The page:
We need to have what the market expects and what the shareholders need. And usually what happens when you're in these big, these big tech environments is the customer, right? The consumer. They're the person who loses, uh, and, and with Facebook and WhatsApp, you know, if you're not paying for the product, you are the product.
I'm sure you've, I'm sure you've heard that. The real, the real challenge here with Facebook and big tech is there's a shifting plate for what expectations are. And what I mean by that is, is go back to my statement of what got you. Here may not be what gets you there. Well, Facebook is also in a really big, um, punching battle with Apple over losing the ability to track certain things.
And they're upset with Google and their way they're permissioning and changing different things. And people are going well. Facebook's bad. They're mining data, Facebook built a business based on having , access to these particular things. What changed was the market? The market said we're no longer interested in giving you as much access to us.
And when they did that, Apple responded, Google started to respond and Facebook's going, but, but, but wait,
Jacob Harmon: Our business is built on this.
Kyle Hamer: our business is built on the ability to access this. And so, you know, there's a difference between I don't trust Facebook to deliver communities or connections. Cause I think that's absolutely.
W what Facebook is designed around, but you flip it on its head and you look at well, how Facebook makes money and that distrust gets into, well, I'm not entirely sure how they make money in the way that they're doing things that makes me nervous. And since it's not transparent and I don't understand it, obviously you're doing something nefarious.
Jacob Harmon: Yeah. And I like that word transparent because I think that's one way to gain. A lot of trust is be transparent about your business model and about your practices. Um, I kind of follow this text-based closely and I'm on the Apple side of it personally. I'm like, yeah, let's protect our data. Um, but like at the end of the day, all Apple's really asking is be transparent.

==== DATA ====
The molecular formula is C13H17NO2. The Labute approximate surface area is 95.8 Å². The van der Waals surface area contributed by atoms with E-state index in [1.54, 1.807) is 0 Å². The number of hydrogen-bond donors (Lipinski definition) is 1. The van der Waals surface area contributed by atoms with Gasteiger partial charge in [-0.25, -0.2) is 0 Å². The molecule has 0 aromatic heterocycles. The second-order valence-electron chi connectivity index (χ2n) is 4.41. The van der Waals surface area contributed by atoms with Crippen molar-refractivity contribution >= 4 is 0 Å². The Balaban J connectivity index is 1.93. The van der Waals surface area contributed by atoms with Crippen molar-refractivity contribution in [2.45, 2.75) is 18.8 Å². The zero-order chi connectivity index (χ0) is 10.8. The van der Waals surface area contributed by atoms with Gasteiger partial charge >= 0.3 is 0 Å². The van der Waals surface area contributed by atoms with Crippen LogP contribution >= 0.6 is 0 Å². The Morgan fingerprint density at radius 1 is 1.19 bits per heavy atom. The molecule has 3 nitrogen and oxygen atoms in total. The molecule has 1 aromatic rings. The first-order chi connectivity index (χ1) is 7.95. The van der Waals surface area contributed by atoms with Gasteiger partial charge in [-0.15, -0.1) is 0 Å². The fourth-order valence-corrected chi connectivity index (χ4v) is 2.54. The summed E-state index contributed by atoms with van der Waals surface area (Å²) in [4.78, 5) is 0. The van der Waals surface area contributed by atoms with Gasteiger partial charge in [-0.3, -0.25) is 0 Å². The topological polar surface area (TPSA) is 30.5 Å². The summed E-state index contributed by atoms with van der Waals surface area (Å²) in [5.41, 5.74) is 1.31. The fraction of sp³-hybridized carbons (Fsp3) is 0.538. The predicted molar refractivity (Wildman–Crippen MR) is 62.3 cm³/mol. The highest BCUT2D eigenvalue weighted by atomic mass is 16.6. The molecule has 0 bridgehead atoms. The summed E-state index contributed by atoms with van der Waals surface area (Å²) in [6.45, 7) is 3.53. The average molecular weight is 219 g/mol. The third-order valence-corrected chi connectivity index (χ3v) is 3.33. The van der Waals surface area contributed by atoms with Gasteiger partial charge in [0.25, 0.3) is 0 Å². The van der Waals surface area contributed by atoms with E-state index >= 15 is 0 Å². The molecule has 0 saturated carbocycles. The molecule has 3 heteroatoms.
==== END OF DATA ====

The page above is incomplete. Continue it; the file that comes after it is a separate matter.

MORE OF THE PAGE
Right? We're still gonna let you have access to that data. If the user says that you can, but we all, we already know that a lot of times those users are going to deny that data if they're given the, given the choice. And so it it's all about transparency and being willing to say, Hey, this is our business model.
This is how we make money. And if you're okay with that, and I think Google does a good job on the opposite end of the spectrum is they say, Hey, we give you a bunch of free services and we're also mining a lot of your data. But we'll get all the value you get from it. We give you free g-mail we give you free YouTube.
We give you all this stuff and in exchange for, yeah. We have access to a lot of your data so that we can sell ads against it. Right. And so I think it's just a difference of trying to be transparent and providing that value so that it's worth what you do. Thank you.
Kyle Hamer: Well, and I, and I think this is the part where, you know, you talk about trust and in marketing, this is where the market dynamics and what's happening culturally really matter in, in businesses, in making decisions. So what was right for, for Google when they rolled out, I mean, you get ads in your email. If you have a Gmail account from Google, I remember when that rolled out.
And I was so upset, I personally was upset because I'm like, you don't own the right to have space inside my email inbox. And at the time Hotmail was tagging stuff at the bottom. Everybody was looking for ways to make an extra buck inside an email fast forward, you know, and at the time it was kind of this new market and they're like, Oh, it'll go away.